Girl Scouting is for every girl, and we are committed to making summer camp accessible to all girls who want it, regardless of their background or financial situation. This is why – for every Girl Scout – our girls pay less than half of the full cost we incur to deliver their week of camp adventures, and we provide financial aid for the families for whom $250 is still a stretch. This year, over 200 families applied to the Campership Fund for financial aid. You can help send these girls to camp by making a tax-deductible contribution to the Campership Fund. Click here to learn more or to make your gift today.



How the Girl Scout Handbook Helped Me and 58 Million Other Girls

May 12, 2015

Girls Guide to Girl Scouting Worlds to Explore - Girl Scouts NC Coastal Pines

By Meridith Orr, Program Executive

My experience as a Girl Scout was short-lived, but made a deep impact on my life. Long after my Brownie troop disbanded, I poured over my handbook – then called Worlds to Explore Handbook for Brownie and Junior Girl Scouts – for several years to teach myself about first aid, the arts, the outdoors and travel.   How I let that handbook get away from me, I’ll never know!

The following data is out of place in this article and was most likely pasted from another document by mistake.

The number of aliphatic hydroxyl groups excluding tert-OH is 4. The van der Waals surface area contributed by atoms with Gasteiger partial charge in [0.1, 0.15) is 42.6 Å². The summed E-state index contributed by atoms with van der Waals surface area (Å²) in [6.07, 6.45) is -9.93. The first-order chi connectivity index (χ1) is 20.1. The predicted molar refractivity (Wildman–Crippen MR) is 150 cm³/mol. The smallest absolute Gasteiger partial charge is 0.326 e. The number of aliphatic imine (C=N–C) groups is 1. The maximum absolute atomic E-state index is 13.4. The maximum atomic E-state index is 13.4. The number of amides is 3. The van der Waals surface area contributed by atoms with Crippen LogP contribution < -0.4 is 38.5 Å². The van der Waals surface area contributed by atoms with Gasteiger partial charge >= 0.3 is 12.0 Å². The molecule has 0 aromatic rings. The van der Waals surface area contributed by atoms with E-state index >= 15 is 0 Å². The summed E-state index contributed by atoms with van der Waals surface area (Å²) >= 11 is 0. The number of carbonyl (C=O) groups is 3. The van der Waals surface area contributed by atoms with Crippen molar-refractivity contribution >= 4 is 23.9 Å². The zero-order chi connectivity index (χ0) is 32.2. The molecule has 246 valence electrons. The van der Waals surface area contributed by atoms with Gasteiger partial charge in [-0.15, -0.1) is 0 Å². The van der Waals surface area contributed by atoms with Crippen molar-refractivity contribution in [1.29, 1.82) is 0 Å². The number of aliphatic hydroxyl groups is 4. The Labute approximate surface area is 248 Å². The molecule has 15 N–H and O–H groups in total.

Just paging through a copy in the office today, I noticed a familiar painting in “The World of the Arts” section of my old handbook – Claude Monet’s bridge in his gorgeous garden full of water lilies. I see now that it was perhaps that picture that prompted me to hang a poster of that painting on my bedroom wall all through high school. Last year, I lived out my dream of seeing and walking on that same bridge by visiting Monet’s home in Giverny.   You just never know the seeds that are being planted by your Girl Scout handbook!

I wonder if Agnes Baden Powell had any idea what might happen when she gifted Juliette Gordon Low with a copy of How Girls Can Help to Build Up the Empire in May of 1912? Could anyone have anticipated what the lady from Savannah, Georgia would do with it, let alone the millions of girls who would hold a version of it in their hands across the past 103 years?

How Girls Can Help their Country, the American version of the Girl Guiding handbook, was published by Daisy Low in the summer of 1913. Biographer Stacey Cordery wrote: “When she adapted the British handbook, she had a chance to remove badges such as Electrician, Farmer, Flyer, Horsemanship, Path-finder, Pioneer, Rifle-shot, Signaling and Telegraphist – but she did not.”   By the time the revised handbook was published in 1920 as Scouting for Girls, there were 82,000 girls registered in the Movement, a staggering number often attributed to the success and support of the comprehensive handbook.